I drift to and from thoughts of love, hugs, guns, mental illness, teachers, kindergartners, teddy bears, holding hands, empty beds, bad people, amazing people and ruined lives.
Experts are offering advice on what to say to our kids to make them feel safe. But I don’t think anything is really going to make any of us feel safe.
Schools do everything they can to keep our kids safe. Over the past nine months, I have been a visitor at several dozen elementary schools just like Sandy Hook, doing author visits for my children’s book. Every single door at every single school -- from New Britain and New Haven to Simsbury and Avon -- is locked during the school day. But no matter what we do, we will never be safe from a bad person with a gun.
The line of cars at my middle dude’s school was twice as long as usual yesterday afternoon. Parents apparently needed to see their kids just a few minutes earlier than the bus would have taken them home. As I waited, I wasn’t thinking about what I’d say. I just wanted to see my freckle-faced boy. He hopped down the hill and was all smiles, trying to tell me a story about something that happened in gym class.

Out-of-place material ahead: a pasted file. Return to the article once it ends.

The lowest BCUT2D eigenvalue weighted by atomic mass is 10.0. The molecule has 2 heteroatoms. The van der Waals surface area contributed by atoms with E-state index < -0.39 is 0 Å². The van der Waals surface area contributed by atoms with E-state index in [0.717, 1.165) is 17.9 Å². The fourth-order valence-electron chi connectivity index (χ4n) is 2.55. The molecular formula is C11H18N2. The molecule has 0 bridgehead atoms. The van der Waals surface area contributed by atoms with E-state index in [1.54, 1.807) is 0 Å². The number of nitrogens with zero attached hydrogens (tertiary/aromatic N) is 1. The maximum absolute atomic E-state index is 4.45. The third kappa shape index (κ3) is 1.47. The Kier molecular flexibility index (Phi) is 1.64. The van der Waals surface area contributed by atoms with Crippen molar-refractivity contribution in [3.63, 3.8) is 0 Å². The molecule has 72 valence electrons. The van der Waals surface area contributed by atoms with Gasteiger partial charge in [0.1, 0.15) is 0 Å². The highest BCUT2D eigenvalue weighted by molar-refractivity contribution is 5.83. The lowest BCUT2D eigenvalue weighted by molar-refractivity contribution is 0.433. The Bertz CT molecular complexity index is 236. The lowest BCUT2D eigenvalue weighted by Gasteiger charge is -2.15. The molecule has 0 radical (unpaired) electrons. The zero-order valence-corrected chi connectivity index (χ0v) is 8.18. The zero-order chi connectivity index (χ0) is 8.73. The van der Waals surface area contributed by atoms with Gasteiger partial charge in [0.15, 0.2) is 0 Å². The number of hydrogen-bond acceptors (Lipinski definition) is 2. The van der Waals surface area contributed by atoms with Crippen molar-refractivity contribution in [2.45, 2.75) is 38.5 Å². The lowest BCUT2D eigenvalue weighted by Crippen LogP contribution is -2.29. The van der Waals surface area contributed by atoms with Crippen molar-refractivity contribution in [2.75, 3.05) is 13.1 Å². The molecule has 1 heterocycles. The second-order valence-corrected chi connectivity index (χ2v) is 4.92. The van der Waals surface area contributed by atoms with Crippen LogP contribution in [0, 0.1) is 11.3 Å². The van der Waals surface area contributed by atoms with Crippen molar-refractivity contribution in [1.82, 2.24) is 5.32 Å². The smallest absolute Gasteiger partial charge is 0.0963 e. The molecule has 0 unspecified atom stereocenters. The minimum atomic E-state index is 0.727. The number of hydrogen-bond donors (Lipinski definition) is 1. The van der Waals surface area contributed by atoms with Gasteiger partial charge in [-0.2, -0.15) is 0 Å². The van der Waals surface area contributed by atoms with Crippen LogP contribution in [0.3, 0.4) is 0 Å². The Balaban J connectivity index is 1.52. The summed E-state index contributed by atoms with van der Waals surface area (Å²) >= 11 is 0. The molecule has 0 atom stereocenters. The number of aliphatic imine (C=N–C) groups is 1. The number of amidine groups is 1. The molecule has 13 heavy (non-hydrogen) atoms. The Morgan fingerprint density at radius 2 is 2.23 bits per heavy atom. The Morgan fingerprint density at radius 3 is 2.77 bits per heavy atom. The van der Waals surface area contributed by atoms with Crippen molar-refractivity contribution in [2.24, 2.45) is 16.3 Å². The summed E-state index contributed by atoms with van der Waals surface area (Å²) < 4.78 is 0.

I lost it as soon as he got in the car. I cried and told him something really bad had happened. The experts would have been disappointed.
I told him that some moms and dads would go home that night without their babies, and that I really couldn’t explain why this awful thing happened. Maybe the violent video games and movies that glorify gun violence have made young people numb, I suggested. I told him that I love him more than he’ll ever know, and that I planned to annoy the heck out of him with extra hugs.
Even now, as more and more images make their way into my head -- a brave principal, distraught police officers, unopened Christmas presents -- I keep coming back to those parents. They’ll never again watch their angelic children sleep or run or skip rope.
I hope those hurting parents can somehow find peace and that they can feel the love we’re all sending their way.